The Hubble Space Telescope is one of the most famous telescopes in the world.
Oops, excuse me—one of the most famous telescopes built.
Hubble, after all, is certainly not in this world. Unless you call the universe the “world,” it’s about as far from being in this world as you can get. It’s in space.
Hubble isn’t that different from an ordinary, ground telescope. It’s only as big as a bus. There are bigger optical telescopes. Its mirror is 2.4 m across—hardly an achievement by modern-day standards.
Palomar Observatory, which was the biggest telescope in the world when it was built, has better optics than Hubble, meaning its images are a bit crisper.
But that doesn’t keep astronomers from continuing to use Hubble. In fact, if you want to use Hubble, you have to get in line—it hardly has time to complete all the projects astronomers ask of it, even observing the night sky 24/7.
So why is Hubble so useful?
Well, it’s a telescope in space.
And…what’s so great about that?
I don’t know if you’ve read or recall my post on the powers of a telescope, but I mentioned way back then that no matter how good your telescope is, no matter how big, no matter how expensive, its quality will always be limited by the atmosphere.
Bigger telescopes have more light-gathering power, which increases resolution (ability to see detail). And interferometry can increase resolution a bit more without making insanely expensive telescopes.
But no matter what we do to improve our telescopes, the atmosphere is always there, scattering light before it reaches us.
Unless we put telescopes above the atmosphere.
Hubble’s optics may not be quite as good as Palomar’s or other large telescopes. Its light-gathering power may be relatively low for professional astronomy. But it has an advantage no telescope on Earth has. It doesn’t have to look through the atmosphere.
Have you ever looked through a telescope at an object near the horizon?
Any object appearing near the horizon in the sky has more atmosphere to pass through to reach you. It’s why stars near the horizon might seem to twinkle on a night with particularly bad “seeing,” which is what astronomers call the atmospheric conditions.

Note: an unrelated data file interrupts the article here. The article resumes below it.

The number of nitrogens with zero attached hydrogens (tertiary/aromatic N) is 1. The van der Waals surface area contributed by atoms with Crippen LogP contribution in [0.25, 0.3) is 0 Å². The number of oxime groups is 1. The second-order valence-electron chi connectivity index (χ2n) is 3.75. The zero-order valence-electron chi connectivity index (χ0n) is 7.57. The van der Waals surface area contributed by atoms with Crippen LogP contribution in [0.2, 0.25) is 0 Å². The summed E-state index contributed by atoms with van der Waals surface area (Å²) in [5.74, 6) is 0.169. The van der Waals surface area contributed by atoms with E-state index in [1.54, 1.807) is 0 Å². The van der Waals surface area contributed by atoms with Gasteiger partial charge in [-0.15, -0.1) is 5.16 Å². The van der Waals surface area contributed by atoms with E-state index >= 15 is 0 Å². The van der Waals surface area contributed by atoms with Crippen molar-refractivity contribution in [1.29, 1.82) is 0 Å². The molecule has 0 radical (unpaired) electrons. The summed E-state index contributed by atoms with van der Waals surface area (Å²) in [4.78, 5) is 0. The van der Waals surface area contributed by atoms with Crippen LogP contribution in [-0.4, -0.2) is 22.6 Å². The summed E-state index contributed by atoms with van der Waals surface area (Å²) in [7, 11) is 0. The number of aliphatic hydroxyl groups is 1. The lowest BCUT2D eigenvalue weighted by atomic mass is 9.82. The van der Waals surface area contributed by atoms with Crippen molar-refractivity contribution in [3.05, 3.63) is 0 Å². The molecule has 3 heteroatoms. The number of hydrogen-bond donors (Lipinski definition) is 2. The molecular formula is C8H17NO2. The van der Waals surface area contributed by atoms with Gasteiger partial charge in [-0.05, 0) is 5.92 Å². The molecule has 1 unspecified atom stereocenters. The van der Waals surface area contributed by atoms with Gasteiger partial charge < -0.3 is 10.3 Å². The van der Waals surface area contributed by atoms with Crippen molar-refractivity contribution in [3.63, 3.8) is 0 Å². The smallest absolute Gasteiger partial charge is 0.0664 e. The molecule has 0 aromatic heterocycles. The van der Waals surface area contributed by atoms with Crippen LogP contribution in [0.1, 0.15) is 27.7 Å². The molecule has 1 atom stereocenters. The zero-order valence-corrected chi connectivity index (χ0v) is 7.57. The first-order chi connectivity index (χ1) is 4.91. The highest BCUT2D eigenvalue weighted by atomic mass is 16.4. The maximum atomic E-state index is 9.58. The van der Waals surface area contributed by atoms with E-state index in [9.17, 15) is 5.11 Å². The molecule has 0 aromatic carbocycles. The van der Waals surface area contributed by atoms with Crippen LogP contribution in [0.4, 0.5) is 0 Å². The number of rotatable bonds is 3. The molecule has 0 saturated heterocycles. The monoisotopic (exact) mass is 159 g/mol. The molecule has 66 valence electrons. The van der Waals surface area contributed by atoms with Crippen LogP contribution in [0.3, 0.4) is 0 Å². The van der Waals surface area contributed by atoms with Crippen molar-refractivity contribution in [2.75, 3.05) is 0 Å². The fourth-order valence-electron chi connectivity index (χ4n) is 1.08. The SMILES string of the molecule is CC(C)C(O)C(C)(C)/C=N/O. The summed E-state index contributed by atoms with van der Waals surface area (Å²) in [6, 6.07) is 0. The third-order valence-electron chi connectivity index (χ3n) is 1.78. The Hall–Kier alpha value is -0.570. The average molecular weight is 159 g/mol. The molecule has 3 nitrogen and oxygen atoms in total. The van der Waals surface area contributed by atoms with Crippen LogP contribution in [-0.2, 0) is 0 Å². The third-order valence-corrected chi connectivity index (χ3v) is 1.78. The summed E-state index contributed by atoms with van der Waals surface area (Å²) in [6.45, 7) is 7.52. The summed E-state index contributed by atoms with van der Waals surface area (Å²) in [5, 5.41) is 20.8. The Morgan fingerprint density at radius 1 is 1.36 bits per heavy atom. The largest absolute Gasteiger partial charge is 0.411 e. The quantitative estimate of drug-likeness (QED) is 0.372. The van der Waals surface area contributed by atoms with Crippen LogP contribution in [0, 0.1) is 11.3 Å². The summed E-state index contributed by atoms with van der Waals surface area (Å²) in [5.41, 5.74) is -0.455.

Notice how Jupiter doesn’t look too crisp here? Its bands are extra fuzzy. It’s nowhere close to the detail we could get from a space telescope…
Now that’s what I call detail.
You will never see an image like this through an Earth-based optical telescope. Not even if you get to look through an amateur astronomer’s telescope at a public outreach event. Not even if you get lucky enough to look through an observatory’s telescope.
Space telescopes, like the Hubble Space Telescope, don’t have to look through the atmosphere. Light doesn’t scatter before reaching its optics. And as a result, you get that much more detail.
Hubble has taken a number of images that wouldn’t have been possible from within Earth’s atmosphere.
Here’s Mars as it might appear through a ground telescope…
And here’s Mars through Hubble.
Much more crisp, huh?
Because it has such good resolution, Hubble has been able to make a number of observations that have fueled astronomy research. For instance, this dust-filled galaxy.
This is the kind of resolution we can’t get from ground telescopes. We can see galaxies alright, but they look like little more than fuzzy blobs.
Through Hubble—or, indeed, any optical space telescope—you can really see detail.
It takes this kind of detail to make the discoveries astronomers crave.
Remember, we can’t reach out and touch the stars. Humans have gotten as far as the moon. Spacecraft have flown to the edge of the solar system. But the nearest star is still 4.2 light-years away.
You’d be surprised just how backwater our little planet is. Our Voyager 1 spacecraft took a solar system selfie that shows us just how tiny Earth is.
As Carl Sagan said…
“Look again at that dot. That’s here. That’s home. That’s us. On it everyone you love, everyone you know, everyone you ever heard of, every human being who ever was, lived out their lives. The aggregate of our joy and suffering, thousands of confident religions, ideologies, and economic doctrines, every hunter and forager, every hero and coward, every creator and destroyer of civilization, every king and peasant, every young couple in love, every mother and father, hopeful child, inventor and explorer, every teacher of morals, every corrupt politician, every ‘superstar,’ every ‘supreme leader,’ every saint and sinner in the history of our species lived there—on a mote of dust suspended in a sunbeam.”
Seriously. That’s how insignificant our planet is just from the edge of the solar system.
This is why astronomers depend on telescopes to collect radiation from those distant corners of the universe. Without light, we know nothing of the universe. There’s no sample in a laboratory labeled “stardust.”
And so we do the best we can to gather radiation. The more detail we can make out from that radiation, the better.
That’s the mission of any space telescope. And Hubble doesn’t stop with planets and galaxies—it has taken photos of some of the most obscure cosmic objects we know of.
This is a nebula around an aging star. The red star in the middle is the aging one—you can tell by its color. The nebula is a cloud of dust and gas, containing everything the younger stars nearby need to start a new solar system.
The universe is vast. But space telescopes like Hubble can help us see farther out in the darkness of space, expanding our horizons for discovery.
And Hubble is far from the only one of its kind. I’ll cover a few other space telescopes in my next few posts.